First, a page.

When we undergo surgery, we cannot think, breathe, make decisions and advocate for ourselves. We depend on the experts — doctors and nurses — who oversee the surgery to do what’s best for us.
Trouble is, that does not always happen. Take the case of Sophia Savage. One night she felt a crushing pain in her abdomen, and she started vomiting. She went to a local emergency room and was admitted to a hospital. Her doctor discovered a medical sponge left over from the surgery when she had a hysterectomy. And how long had the sponge been in her body? Four years.
She sued the hospital in which the hysterectomy had taken place, and in 2009 she won $2.5 million in damages. But the award has been appealed. Meanwhile, she suffers from severe bowel problems and has been unable to work. She reports bouts of from anxiety and depression.
Ms. Savage is not alone. Every year, an estimated 4,000 cases of “retained surgical items,” as they are known in the medical world, are reported in the United States. These are items left in the patient’s body after surgery. Most are sponges used to soak up blood. Doctors say they might stuff dozens of them inside a patient to control bleeding during an operation.
Many observers say surgical teams rely on an old-fashioned method to avoid leaving sponges in patients. In most operating rooms, a nurse keeps count of the sponges in any operation. But because people are human — yes, even surgeons — mistakes are made and left inside the patient.
Surgeons say a cotton sponge is easy to miss, especially inside large cavities. Abdominal operations are most frequently associated with retained sponges, and surgeons are more likely to leave items in overweight patients, they say.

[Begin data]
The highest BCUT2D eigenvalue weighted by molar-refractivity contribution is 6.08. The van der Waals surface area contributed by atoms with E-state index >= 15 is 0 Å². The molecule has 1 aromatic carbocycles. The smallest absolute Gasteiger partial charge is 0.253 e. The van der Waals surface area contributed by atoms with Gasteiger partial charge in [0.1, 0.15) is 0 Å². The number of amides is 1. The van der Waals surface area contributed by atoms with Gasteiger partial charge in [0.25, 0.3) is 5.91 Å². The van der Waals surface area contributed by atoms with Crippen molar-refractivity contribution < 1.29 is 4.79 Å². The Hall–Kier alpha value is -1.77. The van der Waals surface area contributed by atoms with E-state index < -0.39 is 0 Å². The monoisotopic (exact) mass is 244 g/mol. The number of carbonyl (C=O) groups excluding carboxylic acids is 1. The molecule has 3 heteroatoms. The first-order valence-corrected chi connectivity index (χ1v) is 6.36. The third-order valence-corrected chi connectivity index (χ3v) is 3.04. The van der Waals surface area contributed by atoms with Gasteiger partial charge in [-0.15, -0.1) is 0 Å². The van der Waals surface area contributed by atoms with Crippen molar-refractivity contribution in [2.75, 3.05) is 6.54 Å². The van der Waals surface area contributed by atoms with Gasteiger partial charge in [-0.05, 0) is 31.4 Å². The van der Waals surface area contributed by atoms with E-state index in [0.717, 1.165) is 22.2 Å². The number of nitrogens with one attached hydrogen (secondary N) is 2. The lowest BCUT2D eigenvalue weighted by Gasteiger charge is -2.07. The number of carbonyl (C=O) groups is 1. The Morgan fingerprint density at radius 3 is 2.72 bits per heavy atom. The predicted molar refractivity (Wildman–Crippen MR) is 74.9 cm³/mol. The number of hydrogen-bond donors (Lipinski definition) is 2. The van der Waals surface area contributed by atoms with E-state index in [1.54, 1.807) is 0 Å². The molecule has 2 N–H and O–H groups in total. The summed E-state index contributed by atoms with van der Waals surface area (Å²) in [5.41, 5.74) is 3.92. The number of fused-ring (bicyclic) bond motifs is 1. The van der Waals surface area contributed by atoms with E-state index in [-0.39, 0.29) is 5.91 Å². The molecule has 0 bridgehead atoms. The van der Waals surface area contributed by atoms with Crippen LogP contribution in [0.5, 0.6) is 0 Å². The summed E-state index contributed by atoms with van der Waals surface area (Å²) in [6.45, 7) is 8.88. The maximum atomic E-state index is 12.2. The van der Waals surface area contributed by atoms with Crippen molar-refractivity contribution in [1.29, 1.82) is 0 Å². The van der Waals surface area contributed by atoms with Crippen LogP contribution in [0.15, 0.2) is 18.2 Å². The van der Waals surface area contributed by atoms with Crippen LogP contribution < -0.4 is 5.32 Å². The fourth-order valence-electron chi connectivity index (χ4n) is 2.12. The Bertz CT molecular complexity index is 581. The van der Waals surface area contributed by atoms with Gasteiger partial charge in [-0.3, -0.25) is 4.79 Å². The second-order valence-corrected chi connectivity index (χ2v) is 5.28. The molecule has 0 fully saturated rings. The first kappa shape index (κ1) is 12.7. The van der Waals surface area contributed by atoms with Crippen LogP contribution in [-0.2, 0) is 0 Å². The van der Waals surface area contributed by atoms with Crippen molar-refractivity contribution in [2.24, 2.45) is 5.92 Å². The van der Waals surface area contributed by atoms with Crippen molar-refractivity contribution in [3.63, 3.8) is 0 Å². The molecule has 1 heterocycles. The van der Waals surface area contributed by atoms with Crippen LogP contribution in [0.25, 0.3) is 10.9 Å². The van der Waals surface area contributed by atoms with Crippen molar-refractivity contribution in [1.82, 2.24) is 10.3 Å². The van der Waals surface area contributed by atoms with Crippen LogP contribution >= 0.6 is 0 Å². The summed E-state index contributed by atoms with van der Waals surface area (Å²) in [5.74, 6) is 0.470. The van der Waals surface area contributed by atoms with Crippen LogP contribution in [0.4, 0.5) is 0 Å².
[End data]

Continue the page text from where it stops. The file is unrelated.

Hospitals now have a more technological approach to track and count sponges: the use of radio-frequency tags. In a study published in the October issue of The Journal of the American College of Surgeons, researchers at the University of North Carolina at Chapel Hill looked at 2,285 cases in which sponges were tracked using a system called RF Assure Detection. Every sponge contained a tiny radio-frequency tag, about the size of a grain of rice. At the end of an operation, a detector alerts the surgical team if any sponges remain inside the patient. In the study, the system helped recover 23 forgotten sponges from almost 3,000 patients in 11 months.
Created by a thoracic surgeon at Weill Cornell Medical Center in New York, the RF Assure system adds about $10 to the cost of a procedure, roughly the cost of a single suture used in surgery.
The study was reported in The New York Times.
Kreisman Law Offices has been handling surgical lawsuits for over 36 years, serving those areas in and around Cook County, including Oak Park, Evergreen Park, Des Plaines, and Bolingbrook, Ill.
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